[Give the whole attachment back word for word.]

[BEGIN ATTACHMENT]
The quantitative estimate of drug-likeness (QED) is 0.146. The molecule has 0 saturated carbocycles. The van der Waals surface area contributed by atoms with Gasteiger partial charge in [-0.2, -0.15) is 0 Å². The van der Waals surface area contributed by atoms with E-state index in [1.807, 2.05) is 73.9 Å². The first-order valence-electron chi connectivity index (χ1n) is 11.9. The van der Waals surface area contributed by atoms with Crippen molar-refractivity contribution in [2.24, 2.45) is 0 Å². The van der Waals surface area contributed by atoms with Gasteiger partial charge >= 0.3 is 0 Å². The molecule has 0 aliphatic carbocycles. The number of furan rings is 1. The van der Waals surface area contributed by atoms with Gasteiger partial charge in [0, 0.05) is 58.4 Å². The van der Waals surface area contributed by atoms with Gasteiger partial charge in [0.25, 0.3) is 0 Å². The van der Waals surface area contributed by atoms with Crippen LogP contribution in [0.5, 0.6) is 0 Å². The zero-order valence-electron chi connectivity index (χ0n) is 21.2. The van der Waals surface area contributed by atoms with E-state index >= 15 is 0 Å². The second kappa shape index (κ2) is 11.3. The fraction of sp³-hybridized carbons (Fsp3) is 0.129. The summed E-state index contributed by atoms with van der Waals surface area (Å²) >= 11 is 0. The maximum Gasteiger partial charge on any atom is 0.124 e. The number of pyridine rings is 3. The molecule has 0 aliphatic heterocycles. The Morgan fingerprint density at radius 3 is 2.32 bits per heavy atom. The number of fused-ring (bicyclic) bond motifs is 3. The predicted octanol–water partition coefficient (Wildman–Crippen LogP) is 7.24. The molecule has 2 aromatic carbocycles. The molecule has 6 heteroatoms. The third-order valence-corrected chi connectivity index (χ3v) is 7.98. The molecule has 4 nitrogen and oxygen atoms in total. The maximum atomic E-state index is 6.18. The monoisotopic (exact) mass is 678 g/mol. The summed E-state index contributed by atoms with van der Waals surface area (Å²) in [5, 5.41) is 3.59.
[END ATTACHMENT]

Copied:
The quantitative estimate of drug-likeness (QED) is 0.146. The molecule has 0 saturated carbocycles. The van der Waals surface area contributed by atoms with Gasteiger partial charge in [-0.2, -0.15) is 0 Å². The van der Waals surface area contributed by atoms with E-state index in [1.807, 2.05) is 73.9 Å². The first-order valence-electron chi connectivity index (χ1n) is 11.9. The van der Waals surface area contributed by atoms with Crippen molar-refractivity contribution in [2.24, 2.45) is 0 Å². The van der Waals surface area contributed by atoms with Gasteiger partial charge >= 0.3 is 0 Å². The molecule has 0 aliphatic carbocycles. The number of furan rings is 1. The van der Waals surface area contributed by atoms with Gasteiger partial charge in [0, 0.05) is 58.4 Å². The van der Waals surface area contributed by atoms with Gasteiger partial charge in [0.25, 0.3) is 0 Å². The van der Waals surface area contributed by atoms with Crippen LogP contribution in [0.5, 0.6) is 0 Å². The zero-order valence-electron chi connectivity index (χ0n) is 21.2. The van der Waals surface area contributed by atoms with E-state index >= 15 is 0 Å². The second kappa shape index (κ2) is 11.3. The fraction of sp³-hybridized carbons (Fsp3) is 0.129. The summed E-state index contributed by atoms with van der Waals surface area (Å²) >= 11 is 0. The maximum Gasteiger partial charge on any atom is 0.124 e. The number of pyridine rings is 3. The molecule has 0 aliphatic heterocycles. The Morgan fingerprint density at radius 3 is 2.32 bits per heavy atom. The number of fused-ring (bicyclic) bond motifs is 3. The predicted octanol–water partition coefficient (Wildman–Crippen LogP) is 7.24. The molecule has 2 aromatic carbocycles. The molecule has 6 heteroatoms. The third-order valence-corrected chi connectivity index (χ3v) is 7.98. The molecule has 4 nitrogen and oxygen atoms in total. The maximum atomic E-state index is 6.18. The monoisotopic (exact) mass is 678 g/mol. The summed E-state index contributed by atoms with van der Waals surface area (Å²) in [5, 5.41) is 3.59.